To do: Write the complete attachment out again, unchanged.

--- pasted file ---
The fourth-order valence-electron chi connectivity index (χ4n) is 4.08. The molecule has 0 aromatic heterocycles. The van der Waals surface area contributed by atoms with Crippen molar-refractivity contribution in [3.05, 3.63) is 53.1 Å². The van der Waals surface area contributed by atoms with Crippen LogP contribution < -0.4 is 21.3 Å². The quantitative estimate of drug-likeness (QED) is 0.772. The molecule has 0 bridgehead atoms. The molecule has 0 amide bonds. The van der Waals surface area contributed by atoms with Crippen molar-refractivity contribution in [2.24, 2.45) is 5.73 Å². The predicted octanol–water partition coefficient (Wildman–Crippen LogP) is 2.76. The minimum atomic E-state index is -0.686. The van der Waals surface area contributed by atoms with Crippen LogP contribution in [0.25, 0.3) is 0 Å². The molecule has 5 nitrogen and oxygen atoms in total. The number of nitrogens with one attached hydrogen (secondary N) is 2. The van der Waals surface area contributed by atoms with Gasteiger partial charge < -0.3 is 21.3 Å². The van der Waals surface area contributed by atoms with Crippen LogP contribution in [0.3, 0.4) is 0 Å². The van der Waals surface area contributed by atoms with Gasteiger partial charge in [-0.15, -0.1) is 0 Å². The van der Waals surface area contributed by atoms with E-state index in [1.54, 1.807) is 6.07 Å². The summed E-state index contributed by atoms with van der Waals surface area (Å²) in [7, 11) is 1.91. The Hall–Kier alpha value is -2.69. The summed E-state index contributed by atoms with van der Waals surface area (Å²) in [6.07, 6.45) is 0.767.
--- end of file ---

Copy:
The fourth-order valence-electron chi connectivity index (χ4n) is 4.08. The molecule has 0 aromatic heterocycles. The van der Waals surface area contributed by atoms with Crippen molar-refractivity contribution in [3.05, 3.63) is 53.1 Å². The van der Waals surface area contributed by atoms with Crippen LogP contribution < -0.4 is 21.3 Å². The quantitative estimate of drug-likeness (QED) is 0.772. The molecule has 0 bridgehead atoms. The molecule has 0 amide bonds. The van der Waals surface area contributed by atoms with Crippen molar-refractivity contribution in [2.24, 2.45) is 5.73 Å². The predicted octanol–water partition coefficient (Wildman–Crippen LogP) is 2.76. The minimum atomic E-state index is -0.686. The van der Waals surface area contributed by atoms with Crippen LogP contribution in [0.25, 0.3) is 0 Å². The molecule has 5 nitrogen and oxygen atoms in total. The number of nitrogens with one attached hydrogen (secondary N) is 2. The van der Waals surface area contributed by atoms with Gasteiger partial charge < -0.3 is 21.3 Å². The van der Waals surface area contributed by atoms with Crippen LogP contribution in [0.3, 0.4) is 0 Å². The van der Waals surface area contributed by atoms with Gasteiger partial charge in [-0.15, -0.1) is 0 Å². The van der Waals surface area contributed by atoms with E-state index in [1.54, 1.807) is 6.07 Å². The summed E-state index contributed by atoms with van der Waals surface area (Å²) in [7, 11) is 1.91. The Hall–Kier alpha value is -2.69. The summed E-state index contributed by atoms with van der Waals surface area (Å²) in [6.07, 6.45) is 0.767.